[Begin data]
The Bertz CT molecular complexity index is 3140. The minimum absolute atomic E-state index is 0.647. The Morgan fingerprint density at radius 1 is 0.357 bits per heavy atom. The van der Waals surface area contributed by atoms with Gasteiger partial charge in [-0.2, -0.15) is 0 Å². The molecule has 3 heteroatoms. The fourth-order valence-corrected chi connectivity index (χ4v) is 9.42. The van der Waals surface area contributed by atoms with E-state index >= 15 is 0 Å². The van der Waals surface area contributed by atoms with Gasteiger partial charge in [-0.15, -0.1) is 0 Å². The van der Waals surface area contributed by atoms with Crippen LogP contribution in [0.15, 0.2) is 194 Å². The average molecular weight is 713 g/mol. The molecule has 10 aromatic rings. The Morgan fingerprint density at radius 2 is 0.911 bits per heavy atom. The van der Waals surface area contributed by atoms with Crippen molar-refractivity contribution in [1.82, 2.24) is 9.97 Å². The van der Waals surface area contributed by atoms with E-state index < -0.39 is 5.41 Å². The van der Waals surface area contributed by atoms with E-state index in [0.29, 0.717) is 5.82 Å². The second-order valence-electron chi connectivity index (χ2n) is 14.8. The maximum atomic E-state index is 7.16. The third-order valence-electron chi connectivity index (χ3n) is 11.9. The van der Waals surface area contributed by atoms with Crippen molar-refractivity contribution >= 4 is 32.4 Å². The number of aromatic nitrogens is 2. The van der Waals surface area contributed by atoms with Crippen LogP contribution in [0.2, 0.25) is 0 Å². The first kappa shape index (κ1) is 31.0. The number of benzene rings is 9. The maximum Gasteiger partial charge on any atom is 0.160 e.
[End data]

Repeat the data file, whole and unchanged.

The Bertz CT molecular complexity index is 3140. The minimum absolute atomic E-state index is 0.647. The Morgan fingerprint density at radius 1 is 0.357 bits per heavy atom. The van der Waals surface area contributed by atoms with Gasteiger partial charge in [-0.2, -0.15) is 0 Å². The molecule has 3 heteroatoms. The fourth-order valence-corrected chi connectivity index (χ4v) is 9.42. The van der Waals surface area contributed by atoms with E-state index >= 15 is 0 Å². The van der Waals surface area contributed by atoms with Gasteiger partial charge in [-0.15, -0.1) is 0 Å². The van der Waals surface area contributed by atoms with Crippen LogP contribution in [0.15, 0.2) is 194 Å². The average molecular weight is 713 g/mol. The molecule has 10 aromatic rings. The Morgan fingerprint density at radius 2 is 0.911 bits per heavy atom. The van der Waals surface area contributed by atoms with Crippen molar-refractivity contribution in [1.82, 2.24) is 9.97 Å². The van der Waals surface area contributed by atoms with E-state index < -0.39 is 5.41 Å². The van der Waals surface area contributed by atoms with E-state index in [0.29, 0.717) is 5.82 Å². The second-order valence-electron chi connectivity index (χ2n) is 14.8. The maximum atomic E-state index is 7.16. The third-order valence-electron chi connectivity index (χ3n) is 11.9. The van der Waals surface area contributed by atoms with Crippen molar-refractivity contribution >= 4 is 32.4 Å². The number of aromatic nitrogens is 2. The van der Waals surface area contributed by atoms with Crippen LogP contribution in [0.2, 0.25) is 0 Å². The first kappa shape index (κ1) is 31.0. The number of benzene rings is 9. The maximum Gasteiger partial charge on any atom is 0.160 e.